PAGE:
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Wednesday, September 29, 2010 Social Media and Public Employees   Volume 6 Issue 9  
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Social Media, the First Amendment, and Public Employees
by Megan Crowley, CPPA

Federal, state, and local government organizations embraced social media as a means to generate citizen engagement.  But how does social media relate to constitutional freedom of speech for public employees?

Although an employee may work for a public entity, they are still a citizen of the United States and have free speech rights like any other citizen.  However, with work-life lines becoming more blurred, there are some additional concerns about First Amendment issues when a public employee is using social media.  For example:

  • What are the First Amendment issues if a public employee is using social media during working hours or on agency owned equipment?
  • What are the First Amendment issues if a public employee is using social media on personal time and using personal equipment? 

One important thing to be aware of when using your own private equipment - if you are doing public business on your own equipment, then that equipment and contents is subject to GRAMA, be it a computer, smart phone, etc.

Of course, as mentioned, the work-life boundaries are not so clear.  For example, it is very possible that an employee is using their private social media service while on work time or an employee may use their own equipment for a work communication.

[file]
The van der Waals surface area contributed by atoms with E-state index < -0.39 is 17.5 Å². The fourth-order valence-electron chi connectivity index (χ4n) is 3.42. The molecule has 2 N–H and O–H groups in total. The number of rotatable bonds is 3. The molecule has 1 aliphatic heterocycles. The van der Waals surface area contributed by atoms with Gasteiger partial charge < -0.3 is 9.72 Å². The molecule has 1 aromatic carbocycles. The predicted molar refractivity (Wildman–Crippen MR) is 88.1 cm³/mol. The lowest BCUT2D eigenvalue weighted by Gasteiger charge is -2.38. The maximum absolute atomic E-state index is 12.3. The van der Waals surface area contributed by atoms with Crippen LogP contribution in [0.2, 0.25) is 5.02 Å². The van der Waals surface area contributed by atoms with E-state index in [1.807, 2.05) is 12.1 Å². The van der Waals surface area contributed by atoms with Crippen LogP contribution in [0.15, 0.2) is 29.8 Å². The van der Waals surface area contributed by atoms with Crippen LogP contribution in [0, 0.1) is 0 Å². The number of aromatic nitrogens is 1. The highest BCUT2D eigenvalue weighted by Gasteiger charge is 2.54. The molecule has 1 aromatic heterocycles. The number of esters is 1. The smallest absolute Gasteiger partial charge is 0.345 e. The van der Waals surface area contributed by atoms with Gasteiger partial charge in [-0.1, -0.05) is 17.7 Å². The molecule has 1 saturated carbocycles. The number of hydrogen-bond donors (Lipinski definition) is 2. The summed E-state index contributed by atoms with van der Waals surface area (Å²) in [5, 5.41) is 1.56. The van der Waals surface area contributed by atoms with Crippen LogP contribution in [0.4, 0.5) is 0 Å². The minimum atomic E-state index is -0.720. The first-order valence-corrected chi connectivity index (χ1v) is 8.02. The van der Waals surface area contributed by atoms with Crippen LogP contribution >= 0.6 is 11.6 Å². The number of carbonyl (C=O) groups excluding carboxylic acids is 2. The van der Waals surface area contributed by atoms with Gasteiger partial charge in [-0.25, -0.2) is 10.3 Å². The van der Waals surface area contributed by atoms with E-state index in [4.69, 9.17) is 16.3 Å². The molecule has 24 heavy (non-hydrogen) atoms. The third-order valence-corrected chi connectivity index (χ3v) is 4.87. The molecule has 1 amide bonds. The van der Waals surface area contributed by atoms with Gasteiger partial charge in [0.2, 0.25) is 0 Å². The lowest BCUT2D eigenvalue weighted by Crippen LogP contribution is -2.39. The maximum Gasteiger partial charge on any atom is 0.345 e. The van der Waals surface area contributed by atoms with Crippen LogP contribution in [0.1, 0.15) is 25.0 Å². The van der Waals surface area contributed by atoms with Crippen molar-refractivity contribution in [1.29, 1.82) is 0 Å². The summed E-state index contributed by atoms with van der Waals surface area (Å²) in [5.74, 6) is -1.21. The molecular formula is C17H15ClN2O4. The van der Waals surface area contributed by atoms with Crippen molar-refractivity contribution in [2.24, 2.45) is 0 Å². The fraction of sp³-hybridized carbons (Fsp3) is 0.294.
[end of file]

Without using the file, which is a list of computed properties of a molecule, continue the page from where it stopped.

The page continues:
Employee Access and Use
An agency’s approach regarding employee access to social media run the gamut from absolutely no access during working hours to full access.  A question arises about time spent and production reduction.  Social media tools will become a production tool for public customer service, information sharing and other important work functions.  Just like any other office tool (ie. phone and web) social media can be a time waster.   In fact, time can be wasted just chatting in a room with colleagues.  Instead of focusing on the tool, the focus might be on whether the work is accomplished or not.  If there is a problem with performance, then it can be addressed the same as any other performance issue.   

Public conduct
Issues arising when a public employee is using social media in the public context could mostly be covered by existing internal policies.  These policies often include: transparency, honesty, privacy, professionalism, privacy, security, and other issues that may be covered by email policies, employee conduct policies, or other computer related policies. It may be important to remind employees that these current policies cover new public activities related to social media, regardless of whether on agency or personal equipment, or on work or personal time.

Private conduct
Government employees do not forfeit their First Amendment rights by virtue of their employment.  Speech by government employees, however, may be regulated to a greater extent than the general population.  Government may restrict employee speech to protect legitimate government interests under certain circumstances.

Free speech issues usually arise in context of disciplining or terminating an employee for his or her speech. Courts apply the following three part balancing test 1 to determine if the First Amendment protects an employee from being disciplined for their speech: